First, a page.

One of the big projects coming up in my new role is implementing an Enterprise service bus (ESB) as the backend of our IT operations. I’d never even heard of an ESB before starting here, so this has all been new ground for me which makes it all the more interesting. The first thing I needed to do was understand what an ESB is and what it does. This part is pretty simple once you understand the problem that an ESB is designed to solve,namely how to enable many disparate systems, written in different languages and running on different machines to share information and form an integrated business platform.
Tranditionally applications have shared information (if at all!) directly, by one application (app A) using the API of another (app B) to push information directly from A to B. We can see thwat with just 2 applications we only need 1 interface (A-B). However if we introduce another application the number of interfaces required for full integration jumps to 3 (A-B, B-C, A-C), and with 4 apps we need 5 interfaces (A-B,B-C,C-D,B-D,C-D). More importantly each of these interfaces requires custom code to translate between the different formats and interfaces required. You can see that as the number of applications increases we have more interfaces with custom code. And what happens if we decide to change one of the applications? Each interface to that application now needs rewriting, which is a huge amount of work.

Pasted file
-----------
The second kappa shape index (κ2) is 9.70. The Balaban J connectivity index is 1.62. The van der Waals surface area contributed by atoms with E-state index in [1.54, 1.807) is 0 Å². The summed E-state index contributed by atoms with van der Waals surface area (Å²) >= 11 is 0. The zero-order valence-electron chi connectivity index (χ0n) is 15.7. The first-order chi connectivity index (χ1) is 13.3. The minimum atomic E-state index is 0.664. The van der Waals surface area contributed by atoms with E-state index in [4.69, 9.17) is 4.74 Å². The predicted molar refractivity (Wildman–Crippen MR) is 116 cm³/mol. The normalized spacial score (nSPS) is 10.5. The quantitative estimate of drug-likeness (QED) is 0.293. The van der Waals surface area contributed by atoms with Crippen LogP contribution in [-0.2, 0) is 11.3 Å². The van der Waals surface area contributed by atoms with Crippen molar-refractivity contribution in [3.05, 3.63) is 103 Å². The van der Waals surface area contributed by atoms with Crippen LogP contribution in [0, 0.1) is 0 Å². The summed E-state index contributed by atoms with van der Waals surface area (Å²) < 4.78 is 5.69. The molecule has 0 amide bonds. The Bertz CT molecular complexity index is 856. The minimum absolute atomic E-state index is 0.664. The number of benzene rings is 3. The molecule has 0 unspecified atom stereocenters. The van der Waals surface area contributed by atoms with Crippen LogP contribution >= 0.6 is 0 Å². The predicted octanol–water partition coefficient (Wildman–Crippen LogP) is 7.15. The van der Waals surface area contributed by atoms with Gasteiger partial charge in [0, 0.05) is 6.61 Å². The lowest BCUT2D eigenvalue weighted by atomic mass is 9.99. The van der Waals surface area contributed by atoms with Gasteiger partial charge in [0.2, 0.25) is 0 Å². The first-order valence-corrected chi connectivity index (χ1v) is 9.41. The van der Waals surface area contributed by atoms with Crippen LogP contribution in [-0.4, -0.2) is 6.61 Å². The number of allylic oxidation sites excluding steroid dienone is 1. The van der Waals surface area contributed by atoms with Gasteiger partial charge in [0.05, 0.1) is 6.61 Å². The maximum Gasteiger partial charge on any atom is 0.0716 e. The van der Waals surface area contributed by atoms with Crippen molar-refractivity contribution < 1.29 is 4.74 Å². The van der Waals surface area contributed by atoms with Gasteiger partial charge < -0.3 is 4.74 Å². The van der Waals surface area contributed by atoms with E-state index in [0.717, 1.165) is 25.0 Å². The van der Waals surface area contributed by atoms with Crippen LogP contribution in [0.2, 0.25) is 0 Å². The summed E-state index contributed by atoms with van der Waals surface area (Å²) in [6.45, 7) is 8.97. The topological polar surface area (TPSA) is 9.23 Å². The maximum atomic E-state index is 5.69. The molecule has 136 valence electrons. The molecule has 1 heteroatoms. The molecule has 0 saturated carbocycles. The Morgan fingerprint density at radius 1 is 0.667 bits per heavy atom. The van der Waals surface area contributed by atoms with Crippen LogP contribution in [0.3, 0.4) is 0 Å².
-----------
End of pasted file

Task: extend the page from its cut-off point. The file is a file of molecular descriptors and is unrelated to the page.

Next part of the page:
An ESB aims to simplify this problem of integration by becoming a ‘hub’ that sits in the middle of all your applications and facilitates message routing between them. Instead of every applicaiton interfacing with every other application, each application now just has one interface to the ESB. the ESB is responsible for translating messages to / from a common format and routing them to destinations. The major saving in this approach comes if you have to replace any of your applications. Instead of writing a whole host of new interfaces, you now only have one to worry about (between your application and the ESB).
The ESB we’re going to be using is ‘FUSE ESB‘ which is a packaged and supported version of Apache servicemix. Servicemix is a (as the name suggests) made up of several difefrent parts, which come together to provide an end to end ESB solution. The major parts are:
- Apache Karaf: An OSGI application server kernel. This is basically the ‘container’ in which your routes will sit, you can think of this as an application and the routes you write as scripts for that application
- Apache Camel: An integration framework. Camel provides the ‘bits’ (components, chunks of processing code) that you can plug together to make up messaging routes within your integration solution
- Apache ActiveMQ: A messaging solution. ActiveMQ provides a simple queueing framework which is easy to integrate with Camel
With these 3 frameworks we have the basis of an incredibly powerful and flexible integration solution. I’ll be looking at some use cases for this technology in future articles.